Sponsoring Academic Department
University of Maine School of Nursing
Childhood obesity has reached unprecedented levels in the United States, which often continues into adulthood. Physical activity (PA) has shown to be an effective strategy in combating obesity in children by improving cardiovascular health and decreasing metabolic disease in adulthood. This literature review explored the effect of increased access to PA opportunities in community settings on the amount of time children ages 5-18 spent being physically active. Search of the literature included Google Scholar and CINAHL databases using the following terms: “child*,” “obesity,” “physical activity OR exercise,” “built environment,” and “school.” Inclusion criteria included peer-reviewed articles published from 2017-2022 with generally healthy children ages 5-18. Out of 17 articles, 12 met search criteria. Results indicated that interventions were primarily based in school and home environments. School setting interventions consisted of structured PA programs in and after school, including activities such as dance, basketball, and increased physical education and recess. Home setting interventions included increased access to structured PA in parks and green spaces. Facilitators of PA involved safe walkability of a neighborhood, time spent outside, parental involvement in PA, and enhancement of child motivation to participate in PA, while barriers included adverse childhood events and lack of resources. Moving forward, there is a recommendation for communities to continue implementing structured PA opportunities for school-aged children in both the school and home environments.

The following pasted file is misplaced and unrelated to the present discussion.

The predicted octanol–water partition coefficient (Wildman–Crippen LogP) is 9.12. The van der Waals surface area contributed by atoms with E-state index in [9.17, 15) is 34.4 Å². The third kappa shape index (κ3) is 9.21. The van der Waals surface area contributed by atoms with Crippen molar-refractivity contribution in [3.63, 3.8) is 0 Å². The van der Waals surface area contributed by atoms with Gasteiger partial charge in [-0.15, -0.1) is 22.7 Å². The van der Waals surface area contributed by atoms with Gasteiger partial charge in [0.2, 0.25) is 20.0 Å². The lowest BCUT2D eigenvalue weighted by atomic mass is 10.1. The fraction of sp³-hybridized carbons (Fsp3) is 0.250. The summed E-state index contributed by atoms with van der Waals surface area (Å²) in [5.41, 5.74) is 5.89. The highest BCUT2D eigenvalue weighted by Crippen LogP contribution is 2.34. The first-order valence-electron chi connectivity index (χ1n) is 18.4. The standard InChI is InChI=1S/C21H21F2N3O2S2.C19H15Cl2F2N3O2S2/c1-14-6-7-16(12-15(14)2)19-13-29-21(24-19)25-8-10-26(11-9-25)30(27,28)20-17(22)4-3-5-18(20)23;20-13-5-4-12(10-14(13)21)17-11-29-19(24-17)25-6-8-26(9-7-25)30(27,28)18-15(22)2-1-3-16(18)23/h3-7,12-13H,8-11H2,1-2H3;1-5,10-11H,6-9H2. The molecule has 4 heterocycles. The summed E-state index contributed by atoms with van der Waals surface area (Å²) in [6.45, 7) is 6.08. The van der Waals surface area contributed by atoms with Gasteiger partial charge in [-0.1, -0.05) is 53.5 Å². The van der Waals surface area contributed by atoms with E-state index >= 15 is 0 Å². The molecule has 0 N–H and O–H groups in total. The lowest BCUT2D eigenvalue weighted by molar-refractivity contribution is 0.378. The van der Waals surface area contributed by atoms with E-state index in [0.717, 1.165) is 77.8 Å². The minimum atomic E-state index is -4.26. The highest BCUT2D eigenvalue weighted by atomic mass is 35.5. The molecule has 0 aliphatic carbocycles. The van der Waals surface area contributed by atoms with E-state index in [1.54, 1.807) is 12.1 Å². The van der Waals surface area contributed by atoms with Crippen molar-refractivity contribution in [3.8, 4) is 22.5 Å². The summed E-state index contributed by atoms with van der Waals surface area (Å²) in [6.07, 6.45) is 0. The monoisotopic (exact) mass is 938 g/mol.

Cobb, Kathleen; Peary, Alexandra; Ricker, Ashley; and Wilcox, Leah, "Increased Access to Physical Activity For School-Aged Children in Community Settings" (2022). Non-Thesis Student Work. 7.
post-print (i.e. final draft post-refereeing with all author corrections and edits)